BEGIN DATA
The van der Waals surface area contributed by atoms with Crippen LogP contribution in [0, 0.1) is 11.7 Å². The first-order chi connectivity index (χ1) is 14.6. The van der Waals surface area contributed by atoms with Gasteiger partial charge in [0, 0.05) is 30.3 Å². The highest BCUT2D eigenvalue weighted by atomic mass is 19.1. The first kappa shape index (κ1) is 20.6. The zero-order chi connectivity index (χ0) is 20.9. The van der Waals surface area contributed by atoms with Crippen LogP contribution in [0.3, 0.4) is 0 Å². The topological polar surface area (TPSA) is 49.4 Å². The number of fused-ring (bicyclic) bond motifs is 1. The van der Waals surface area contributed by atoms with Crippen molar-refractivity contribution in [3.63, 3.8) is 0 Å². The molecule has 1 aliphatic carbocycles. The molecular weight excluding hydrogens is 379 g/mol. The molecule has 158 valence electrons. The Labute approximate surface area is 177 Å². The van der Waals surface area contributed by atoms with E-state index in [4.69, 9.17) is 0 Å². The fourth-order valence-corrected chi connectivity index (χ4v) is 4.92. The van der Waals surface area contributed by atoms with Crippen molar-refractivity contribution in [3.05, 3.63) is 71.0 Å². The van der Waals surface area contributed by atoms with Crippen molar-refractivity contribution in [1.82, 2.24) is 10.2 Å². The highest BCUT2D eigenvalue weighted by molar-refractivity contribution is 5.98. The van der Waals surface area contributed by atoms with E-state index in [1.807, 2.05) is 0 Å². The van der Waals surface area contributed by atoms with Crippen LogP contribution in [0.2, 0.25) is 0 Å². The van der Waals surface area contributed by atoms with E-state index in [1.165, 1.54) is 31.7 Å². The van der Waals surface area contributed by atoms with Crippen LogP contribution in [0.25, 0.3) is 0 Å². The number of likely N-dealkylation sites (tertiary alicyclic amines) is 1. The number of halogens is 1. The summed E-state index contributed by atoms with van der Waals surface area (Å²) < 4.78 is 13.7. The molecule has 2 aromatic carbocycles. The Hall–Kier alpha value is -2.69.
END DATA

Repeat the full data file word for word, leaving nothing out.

The van der Waals surface area contributed by atoms with Crippen LogP contribution in [0, 0.1) is 11.7 Å². The first-order chi connectivity index (χ1) is 14.6. The van der Waals surface area contributed by atoms with Gasteiger partial charge in [0, 0.05) is 30.3 Å². The highest BCUT2D eigenvalue weighted by atomic mass is 19.1. The first kappa shape index (κ1) is 20.6. The zero-order chi connectivity index (χ0) is 20.9. The van der Waals surface area contributed by atoms with Crippen LogP contribution in [0.3, 0.4) is 0 Å². The topological polar surface area (TPSA) is 49.4 Å². The number of fused-ring (bicyclic) bond motifs is 1. The van der Waals surface area contributed by atoms with Crippen molar-refractivity contribution in [3.63, 3.8) is 0 Å². The molecule has 1 aliphatic carbocycles. The molecular weight excluding hydrogens is 379 g/mol. The molecule has 158 valence electrons. The Labute approximate surface area is 177 Å². The van der Waals surface area contributed by atoms with E-state index in [4.69, 9.17) is 0 Å². The fourth-order valence-corrected chi connectivity index (χ4v) is 4.92. The van der Waals surface area contributed by atoms with Crippen molar-refractivity contribution in [3.05, 3.63) is 71.0 Å². The van der Waals surface area contributed by atoms with Crippen molar-refractivity contribution in [1.82, 2.24) is 10.2 Å². The highest BCUT2D eigenvalue weighted by molar-refractivity contribution is 5.98. The van der Waals surface area contributed by atoms with E-state index in [1.807, 2.05) is 0 Å². The van der Waals surface area contributed by atoms with Crippen LogP contribution in [0.2, 0.25) is 0 Å². The van der Waals surface area contributed by atoms with E-state index in [1.165, 1.54) is 31.7 Å². The van der Waals surface area contributed by atoms with Crippen LogP contribution in [0.25, 0.3) is 0 Å². The number of likely N-dealkylation sites (tertiary alicyclic amines) is 1. The number of halogens is 1. The summed E-state index contributed by atoms with van der Waals surface area (Å²) < 4.78 is 13.7. The molecule has 2 aromatic carbocycles. The Hall–Kier alpha value is -2.69.